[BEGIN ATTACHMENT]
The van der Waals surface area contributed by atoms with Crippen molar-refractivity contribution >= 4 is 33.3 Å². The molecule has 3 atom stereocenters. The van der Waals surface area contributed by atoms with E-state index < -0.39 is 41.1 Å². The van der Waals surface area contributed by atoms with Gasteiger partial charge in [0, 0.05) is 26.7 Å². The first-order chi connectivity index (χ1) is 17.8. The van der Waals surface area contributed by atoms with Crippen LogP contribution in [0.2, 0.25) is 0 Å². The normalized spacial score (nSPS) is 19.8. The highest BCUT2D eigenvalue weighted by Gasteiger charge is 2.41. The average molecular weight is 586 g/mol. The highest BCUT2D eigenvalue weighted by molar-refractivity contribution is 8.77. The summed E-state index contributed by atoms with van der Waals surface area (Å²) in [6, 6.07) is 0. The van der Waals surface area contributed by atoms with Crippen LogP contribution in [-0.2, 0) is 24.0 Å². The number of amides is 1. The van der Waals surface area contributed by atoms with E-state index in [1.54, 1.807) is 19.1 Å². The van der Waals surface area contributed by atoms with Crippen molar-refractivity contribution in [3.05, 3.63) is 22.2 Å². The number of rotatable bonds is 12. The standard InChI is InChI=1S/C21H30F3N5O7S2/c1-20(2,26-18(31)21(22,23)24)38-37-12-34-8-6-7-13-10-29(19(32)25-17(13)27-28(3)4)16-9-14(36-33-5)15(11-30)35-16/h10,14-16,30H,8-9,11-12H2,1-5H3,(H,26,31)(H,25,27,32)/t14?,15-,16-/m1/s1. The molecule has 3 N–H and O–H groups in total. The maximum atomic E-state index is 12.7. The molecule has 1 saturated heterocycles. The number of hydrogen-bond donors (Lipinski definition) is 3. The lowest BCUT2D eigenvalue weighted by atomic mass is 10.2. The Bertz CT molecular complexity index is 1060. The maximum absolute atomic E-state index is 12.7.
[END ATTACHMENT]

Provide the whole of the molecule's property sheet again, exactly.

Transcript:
The van der Waals surface area contributed by atoms with Crippen molar-refractivity contribution >= 4 is 33.3 Å². The molecule has 3 atom stereocenters. The van der Waals surface area contributed by atoms with E-state index < -0.39 is 41.1 Å². The van der Waals surface area contributed by atoms with Gasteiger partial charge in [0, 0.05) is 26.7 Å². The first-order chi connectivity index (χ1) is 17.8. The van der Waals surface area contributed by atoms with Crippen LogP contribution in [0.2, 0.25) is 0 Å². The normalized spacial score (nSPS) is 19.8. The highest BCUT2D eigenvalue weighted by Gasteiger charge is 2.41. The average molecular weight is 586 g/mol. The highest BCUT2D eigenvalue weighted by molar-refractivity contribution is 8.77. The summed E-state index contributed by atoms with van der Waals surface area (Å²) in [6, 6.07) is 0. The van der Waals surface area contributed by atoms with Crippen LogP contribution in [-0.2, 0) is 24.0 Å². The number of amides is 1. The van der Waals surface area contributed by atoms with E-state index in [1.54, 1.807) is 19.1 Å². The van der Waals surface area contributed by atoms with Crippen molar-refractivity contribution in [3.05, 3.63) is 22.2 Å². The number of rotatable bonds is 12. The standard InChI is InChI=1S/C21H30F3N5O7S2/c1-20(2,26-18(31)21(22,23)24)38-37-12-34-8-6-7-13-10-29(19(32)25-17(13)27-28(3)4)16-9-14(36-33-5)15(11-30)35-16/h10,14-16,30H,8-9,11-12H2,1-5H3,(H,26,31)(H,25,27,32)/t14?,15-,16-/m1/s1. The molecule has 3 N–H and O–H groups in total. The maximum atomic E-state index is 12.7. The molecule has 1 saturated heterocycles. The number of hydrogen-bond donors (Lipinski definition) is 3. The lowest BCUT2D eigenvalue weighted by atomic mass is 10.2. The Bertz CT molecular complexity index is 1060. The maximum absolute atomic E-state index is 12.7.